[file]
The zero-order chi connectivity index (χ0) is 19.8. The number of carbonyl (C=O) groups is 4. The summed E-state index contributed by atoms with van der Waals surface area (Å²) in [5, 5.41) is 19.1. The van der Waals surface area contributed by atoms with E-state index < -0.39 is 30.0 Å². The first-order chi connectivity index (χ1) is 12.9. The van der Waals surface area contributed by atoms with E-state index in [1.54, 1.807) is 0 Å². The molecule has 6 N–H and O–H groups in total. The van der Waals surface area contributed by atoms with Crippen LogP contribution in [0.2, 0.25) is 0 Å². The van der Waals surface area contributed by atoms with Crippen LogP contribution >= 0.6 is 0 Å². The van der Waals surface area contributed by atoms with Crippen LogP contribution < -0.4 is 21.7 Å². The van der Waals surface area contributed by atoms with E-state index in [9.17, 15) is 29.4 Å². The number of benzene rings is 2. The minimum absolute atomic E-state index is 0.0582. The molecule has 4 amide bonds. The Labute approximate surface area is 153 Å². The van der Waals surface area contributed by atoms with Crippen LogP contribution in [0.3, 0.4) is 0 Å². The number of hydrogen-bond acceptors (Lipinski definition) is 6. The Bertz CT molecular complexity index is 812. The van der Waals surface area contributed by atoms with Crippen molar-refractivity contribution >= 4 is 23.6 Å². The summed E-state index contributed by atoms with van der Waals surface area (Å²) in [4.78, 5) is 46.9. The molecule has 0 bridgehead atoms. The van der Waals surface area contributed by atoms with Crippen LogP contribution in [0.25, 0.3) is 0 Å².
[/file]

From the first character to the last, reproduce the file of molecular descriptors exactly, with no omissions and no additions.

The zero-order chi connectivity index (χ0) is 19.8. The number of carbonyl (C=O) groups is 4. The summed E-state index contributed by atoms with van der Waals surface area (Å²) in [5, 5.41) is 19.1. The van der Waals surface area contributed by atoms with E-state index < -0.39 is 30.0 Å². The first-order chi connectivity index (χ1) is 12.9. The van der Waals surface area contributed by atoms with E-state index in [1.54, 1.807) is 0 Å². The molecule has 6 N–H and O–H groups in total. The van der Waals surface area contributed by atoms with Crippen LogP contribution in [0.2, 0.25) is 0 Å². The van der Waals surface area contributed by atoms with Crippen LogP contribution >= 0.6 is 0 Å². The van der Waals surface area contributed by atoms with Crippen LogP contribution < -0.4 is 21.7 Å². The van der Waals surface area contributed by atoms with E-state index in [9.17, 15) is 29.4 Å². The number of benzene rings is 2. The minimum absolute atomic E-state index is 0.0582. The molecule has 4 amide bonds. The Labute approximate surface area is 153 Å². The van der Waals surface area contributed by atoms with Crippen LogP contribution in [0.3, 0.4) is 0 Å². The number of hydrogen-bond acceptors (Lipinski definition) is 6. The Bertz CT molecular complexity index is 812. The van der Waals surface area contributed by atoms with Crippen molar-refractivity contribution >= 4 is 23.6 Å². The summed E-state index contributed by atoms with van der Waals surface area (Å²) in [4.78, 5) is 46.9. The molecule has 0 bridgehead atoms. The van der Waals surface area contributed by atoms with Crippen LogP contribution in [0.25, 0.3) is 0 Å².